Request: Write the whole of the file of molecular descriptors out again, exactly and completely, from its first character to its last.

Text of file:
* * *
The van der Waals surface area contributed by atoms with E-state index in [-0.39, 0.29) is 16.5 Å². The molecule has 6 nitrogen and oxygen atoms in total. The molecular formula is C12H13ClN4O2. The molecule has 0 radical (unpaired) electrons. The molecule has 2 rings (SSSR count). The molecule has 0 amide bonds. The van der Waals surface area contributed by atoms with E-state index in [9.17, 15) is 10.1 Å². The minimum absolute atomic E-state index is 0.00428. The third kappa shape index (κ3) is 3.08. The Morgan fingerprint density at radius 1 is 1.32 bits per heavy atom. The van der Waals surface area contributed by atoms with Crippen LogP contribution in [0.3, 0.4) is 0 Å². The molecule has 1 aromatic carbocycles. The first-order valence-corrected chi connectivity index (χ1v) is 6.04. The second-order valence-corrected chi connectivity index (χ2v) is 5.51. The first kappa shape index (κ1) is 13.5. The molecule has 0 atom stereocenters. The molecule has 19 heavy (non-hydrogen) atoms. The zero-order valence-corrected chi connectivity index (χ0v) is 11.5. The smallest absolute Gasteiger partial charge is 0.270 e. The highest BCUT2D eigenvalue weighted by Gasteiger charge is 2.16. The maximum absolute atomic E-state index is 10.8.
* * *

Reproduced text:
The van der Waals surface area contributed by atoms with E-state index in [-0.39, 0.29) is 16.5 Å². The molecule has 6 nitrogen and oxygen atoms in total. The molecular formula is C12H13ClN4O2. The molecule has 0 radical (unpaired) electrons. The molecule has 2 rings (SSSR count). The molecule has 0 amide bonds. The van der Waals surface area contributed by atoms with E-state index in [9.17, 15) is 10.1 Å². The minimum absolute atomic E-state index is 0.00428. The third kappa shape index (κ3) is 3.08. The Morgan fingerprint density at radius 1 is 1.32 bits per heavy atom. The van der Waals surface area contributed by atoms with Crippen LogP contribution in [0.3, 0.4) is 0 Å². The molecule has 1 aromatic carbocycles. The first-order valence-corrected chi connectivity index (χ1v) is 6.04. The second-order valence-corrected chi connectivity index (χ2v) is 5.51. The first kappa shape index (κ1) is 13.5. The molecule has 0 atom stereocenters. The molecule has 19 heavy (non-hydrogen) atoms. The zero-order valence-corrected chi connectivity index (χ0v) is 11.5. The smallest absolute Gasteiger partial charge is 0.270 e. The highest BCUT2D eigenvalue weighted by Gasteiger charge is 2.16. The maximum absolute atomic E-state index is 10.8.